On my 64-bit machine the behavior was slightly different. Everything seemed to work with AnyConnect until I rebooted, at which point it threw the server certificate error. I then launched Firefox and it popped up a completely blank alert window, but when I closed that window and Firefox finished loading, I noticed I couldn't browse to any sites. No matter what I put in the location box the top of the Firefox UI was completely unresponsive.

Since I'd happened to have the security component issue on my 32-bit machine, I figured even though on the 64-bit machine it wasn't actually showing me the error, that might be the problem. Sure enough when I deleted the cert8.db file Firefox then began to work, as did the AnyConnect client. I rebooted to make sure it wasn't a fluke and thus far everything is working.

Remaining Issues

At this point the only remaining issue is that for some reason when I connect to the VPN, AnyConnect doesn't minimize itself into that little "stacked blue balls" icon thingee over near the clock. It just minimizes itself and shows up in your task bar like any other program. Minor annoyance but it does behave correctly on my 32-bit machine so I'm not sure what's going on there.

Hope that helps some others who are trying to get this running!

Sunday, May 22, 2011

String Matching in CouchDB Views

We're in the process of porting an application that has been running on SQL Server over to the fabulous and amazing CouchDB. We were originally under the impression that everyone accessing data from this application in their own code was doing so through our web service, which would have made our job pretty simple since we could swap the guts of the web service methods out and return the same data types to the caller, but upon further investigation we discovered that people had written their own custom queries directly against the database.

This alone isn't a big deal but in some cases people were running queries that included LIKE clauses, and since we opted not to install CouchDB-Lucene given both time constraints as well as the fact that the LIKE queries against SQL Server were pretty limited in scope and number, I thought I'd share what we came up with to do string matching in views in CouchDB.

This is by no means to suggest you should not use CouchDB-Lucene if you want true full-text searching against data in CouchDB, but in our case this was an acceptable compromise.

Matching Fields That Start With a String in Couch

SQL Equivalent: "WHERE field LIKE 'foo%'"

Let's assume I have a database called test and in that database I have documents that have fields of firstName and lastName. I want to write a view that will let me do wildcard matches against first names that begin with a string.

This turns out to be pretty simple given how keys work in CouchDB map functions. Since a view emits a key and a value and we can use start and end keys in our calls to CouchDB, we simply provide the string against which we want to match as our start key and some end key that will ensure we don't get back more than what we're wanting.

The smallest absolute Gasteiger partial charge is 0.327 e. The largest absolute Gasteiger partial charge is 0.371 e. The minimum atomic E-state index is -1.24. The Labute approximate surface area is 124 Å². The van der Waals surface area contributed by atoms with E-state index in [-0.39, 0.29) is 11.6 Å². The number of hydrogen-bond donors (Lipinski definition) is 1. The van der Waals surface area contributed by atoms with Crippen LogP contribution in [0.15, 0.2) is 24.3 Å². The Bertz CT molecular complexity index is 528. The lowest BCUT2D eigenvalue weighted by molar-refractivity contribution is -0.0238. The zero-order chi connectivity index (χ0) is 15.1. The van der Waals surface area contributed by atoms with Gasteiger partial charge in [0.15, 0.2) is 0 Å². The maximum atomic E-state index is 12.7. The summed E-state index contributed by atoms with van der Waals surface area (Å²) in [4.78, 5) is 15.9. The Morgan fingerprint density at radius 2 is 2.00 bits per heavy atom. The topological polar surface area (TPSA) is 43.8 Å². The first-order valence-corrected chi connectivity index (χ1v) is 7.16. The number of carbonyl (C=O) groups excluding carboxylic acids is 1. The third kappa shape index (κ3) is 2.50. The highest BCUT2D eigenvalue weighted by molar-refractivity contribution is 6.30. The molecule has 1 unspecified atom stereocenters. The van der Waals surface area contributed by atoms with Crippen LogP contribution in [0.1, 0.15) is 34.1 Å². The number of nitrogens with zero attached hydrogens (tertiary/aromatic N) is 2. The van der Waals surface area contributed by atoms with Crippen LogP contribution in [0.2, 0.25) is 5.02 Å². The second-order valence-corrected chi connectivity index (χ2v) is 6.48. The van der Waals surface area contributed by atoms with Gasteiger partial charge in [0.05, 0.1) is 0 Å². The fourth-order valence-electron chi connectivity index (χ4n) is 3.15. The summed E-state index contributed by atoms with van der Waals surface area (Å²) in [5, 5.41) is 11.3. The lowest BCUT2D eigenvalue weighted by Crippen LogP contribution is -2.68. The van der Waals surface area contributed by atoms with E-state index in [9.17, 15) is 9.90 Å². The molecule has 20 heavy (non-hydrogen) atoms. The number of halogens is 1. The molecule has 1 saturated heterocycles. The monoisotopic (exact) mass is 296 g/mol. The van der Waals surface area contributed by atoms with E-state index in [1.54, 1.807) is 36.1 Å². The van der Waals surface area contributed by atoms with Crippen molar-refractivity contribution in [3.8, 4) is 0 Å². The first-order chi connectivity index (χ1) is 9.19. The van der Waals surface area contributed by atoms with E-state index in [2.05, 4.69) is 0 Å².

For example, let's say I want to match all documents in my database that start with 'Mat' so I can retrieve all people with a first name of Matt, or Matthew, or Mathew, or Mat, or Mathias ... you get the idea.

First I write a view that in its map function emits firstName as the key:

function (doc) {
  if (doc.firstName && doc.lastName) {
    emit(doc.firstName, doc);
  }
}

Assume that my design document is 'people' and that's the map function for a view called 'byFirstName.' To call that view and get back only people with a first name staring with 'Mat' I use the following URL:

http://couch/test/_design/people/_view/byFirstName?startkey="Mat"&endkey="MatZ"

In case that wraps poorly in the blog post display, here's just the start and end keys:

startkey="Mat"
endkey="MatZ"

That tells CouchDB to start its output for that view with anything that starts with Mat and end once it hits anything that starts with MatZ.

Matching Specific Strings Contained in Fields

SQL Equivalent: "WHERE field LIKE '%KnownString%'"

We had some use cases where users had canned queries (i.e. users can't enter random search terms) that were looking for a specific term contained anywhere within a specific field. I say specific term here and in the example I use "KnownString" because if you know the string ahead of time this is a simple problem to solve, whereas ad hoc terms are more problematic, but I'll address that below.

Remember that within CouchDB views you have full access to JavaScript, so solving this use case is simply a matter of using a regex to match against the known term.

Let's say I want to pull all documents that have a bio field containing the term 'CouchDB':

function(doc) {
  if (doc.bio && doc.bio.toUpperCase().match(/\bCOUCHDB\b/)) {
    emit(doc._id, doc);
  }
}

Again, since I know the term ahead of time I can do a regex match against it quite easily in my view.

Matching Ad Hoc Strings Contained in Fields

SQL Equivalent: "WHERE field LIKE '%adHocSearchTerm%'"

Where things get tricky in CouchDB without using something like CouchDB-Lucene is matching ad hoc strings. "Tricky" is actually putting it mildly, because the real story is you can't do this in CouchDB. So in use cases where people had code that had a search box into which users could type anything, we had to come up with another solution.